Kat Tiu got into baking because she enjoyed eating sweets but couldn’t find ones prepared the way she liked them.
Her cinnamon rolls are expertly made from her own kitchen and they even remind you of a very well-known brand, though hers have a distinct quality. They’re soft yet doughy, and the cinnamon pronounced and fragrant yet not overpowering. They smell slightly woody and sweetly aromatic. Overall, they are sweetened to perfection and go well with coffee or tea. They’re evenly sized and clean (tel. 0917-5855838, @brightbowlhappybites on Instagram).
When my son Diego craves for ramen, I order from Uma Uma Delivery, which has simplified the process and made it as easy as calling for a burger delivery. Diego usually orders Uma Uma Ramen’s tonkotsu broth, chashu, black fungus, spring onions, spicy miso and egg.
The noodles arrive in a perfect state. We remove the eggs and the toppings and set those aside. We bring the broth to a boil. We transfer the ramen noodles to a bowl. (Do not dump them into the boiling broth.) When the soup is hot enough, we pour a third of it on the noodle (leaving the rest of the liquid to warm), and with chopsticks, work through the noodles to separate them Then we add the soup and garnish it with the toppings.
I long for chashu don or Japanese-style braised pork belly. Uma Uma’s version is thinly sliced and torched for a smoky, charred flavor. It is served over sticky Japanese rice, with onions and spring onions and sweet yaki sauce on the side.
I love how the chashu don remains unchanged even after it has been in the fridge and reheated. Chashu don is what I define as comfort food at its finest. It is easy to eat and satisfying. Just remember to remove the chopped onions if you’re not eating the chashu don right away (tel. 86383011).
Trina Hernandez of Wobbly Pan makes delightful palmeras de hojaldre. Hers are flaky, fresh, buttery, sugar-crumbed and addicting.
Like croissants, palmeras de hojaldre consist of multiple layers of dough and butter. It takes Hernandez three to four days to complete the process of making the leaf-shaped pastry by hand.She suggested serving the palmeras dipped in coffee or hot chocolate. I like it with either or even just on its own.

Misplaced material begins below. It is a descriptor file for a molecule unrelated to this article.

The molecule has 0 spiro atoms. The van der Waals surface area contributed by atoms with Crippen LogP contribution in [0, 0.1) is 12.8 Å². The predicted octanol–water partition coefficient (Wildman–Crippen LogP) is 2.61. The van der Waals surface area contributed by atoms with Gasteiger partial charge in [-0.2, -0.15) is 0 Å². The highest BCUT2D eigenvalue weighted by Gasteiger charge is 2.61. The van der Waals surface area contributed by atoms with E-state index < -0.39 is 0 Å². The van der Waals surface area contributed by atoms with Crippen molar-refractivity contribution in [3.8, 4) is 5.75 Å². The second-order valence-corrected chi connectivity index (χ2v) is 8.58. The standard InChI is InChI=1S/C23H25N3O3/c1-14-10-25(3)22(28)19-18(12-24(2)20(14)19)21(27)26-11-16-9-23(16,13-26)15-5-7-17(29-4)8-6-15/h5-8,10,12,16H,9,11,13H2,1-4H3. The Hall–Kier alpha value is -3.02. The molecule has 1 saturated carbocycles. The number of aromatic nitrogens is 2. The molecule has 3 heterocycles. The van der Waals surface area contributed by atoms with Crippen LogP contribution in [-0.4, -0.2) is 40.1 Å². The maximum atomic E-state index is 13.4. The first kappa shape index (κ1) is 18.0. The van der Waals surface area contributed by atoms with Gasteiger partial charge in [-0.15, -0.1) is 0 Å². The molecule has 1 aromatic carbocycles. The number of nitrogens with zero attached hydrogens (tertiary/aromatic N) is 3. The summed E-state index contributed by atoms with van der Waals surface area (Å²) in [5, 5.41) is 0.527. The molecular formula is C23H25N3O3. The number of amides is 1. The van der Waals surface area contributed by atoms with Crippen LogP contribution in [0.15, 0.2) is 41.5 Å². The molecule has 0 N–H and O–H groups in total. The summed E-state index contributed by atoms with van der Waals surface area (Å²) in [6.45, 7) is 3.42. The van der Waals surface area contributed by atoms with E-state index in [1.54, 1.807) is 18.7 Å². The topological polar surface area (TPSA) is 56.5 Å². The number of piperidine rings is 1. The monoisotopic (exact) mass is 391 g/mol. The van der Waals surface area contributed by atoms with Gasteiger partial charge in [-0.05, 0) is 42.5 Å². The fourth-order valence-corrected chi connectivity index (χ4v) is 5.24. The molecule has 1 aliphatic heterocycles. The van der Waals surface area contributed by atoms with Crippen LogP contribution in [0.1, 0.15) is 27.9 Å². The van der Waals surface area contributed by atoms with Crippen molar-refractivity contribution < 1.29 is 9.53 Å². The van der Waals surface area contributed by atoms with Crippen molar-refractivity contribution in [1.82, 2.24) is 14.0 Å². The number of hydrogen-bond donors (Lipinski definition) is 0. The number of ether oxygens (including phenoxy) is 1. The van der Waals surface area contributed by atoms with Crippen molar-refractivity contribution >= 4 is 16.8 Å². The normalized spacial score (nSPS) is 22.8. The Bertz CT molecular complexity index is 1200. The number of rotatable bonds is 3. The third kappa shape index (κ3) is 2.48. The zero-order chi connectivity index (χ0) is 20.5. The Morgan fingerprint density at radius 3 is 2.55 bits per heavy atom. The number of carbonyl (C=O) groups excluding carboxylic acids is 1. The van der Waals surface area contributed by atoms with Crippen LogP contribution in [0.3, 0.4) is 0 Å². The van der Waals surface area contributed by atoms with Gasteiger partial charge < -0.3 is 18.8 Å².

Hernandez also makes an old-fashioned cocido, reminiscent of Sunday family lunches in the past (tel. 0945-4128964; @wobblypan on Instagram).
When it comes to premium fish balls and cakes, my favorite squid balls, lobster balls, fish tofu and fish cakes are made by Big Thumb. Theirs are done the Singapore way—airy, springy, bouncy. They taste clean and leave no fishy aftertaste.The balls can be eaten with sweet chili sauce or any dipping sauce you prefer (tel. 88520272, 0918-9414671).
I’m sharing my hotpot soup recipe from one of my classes. Please feel free to add vegetables, seafood and meat, accordin g to your liking.
Hotpot Soup Stock
1 kg pork bones
2 kg chicken soup pack
¼ kg pork skin
1 carrot, large chunks
1 large celery stalk, large chunks2 onions, quartered
2 leeks, large cuts
4 Tbsp garlic, chopped
4 Tbsp shallot sauce or fried shallots
¼ c light soy sauce
1 Tbsp peppercorn, whole
6 slices ginger
2 Tbsp sea salt
2 c Chef Reggie’s Aromatic Seasoning Wine
Bring a pot of water to a boil. Add pork, pork skins and chicken. Cook over high heat for 10 minutes. Strain.
In a pot, bring 5-6 liters of water to a boil and add the pork, chicken and the rest of the ingredients. Simmer over low heat for 1-2 hours. Do not boil to keep stock clear. Strain.
Return stock to the pot and bring to a boil. Season to taste and add your choice of ingredients, such as assorted Big Thumb seafood balls, shrimps, scallops, squid, clams, fresh mushrooms, dried red dates, watercress, green onions coriander. INQVisit www.reggieaspiras.com, follow @iamreggieaspiras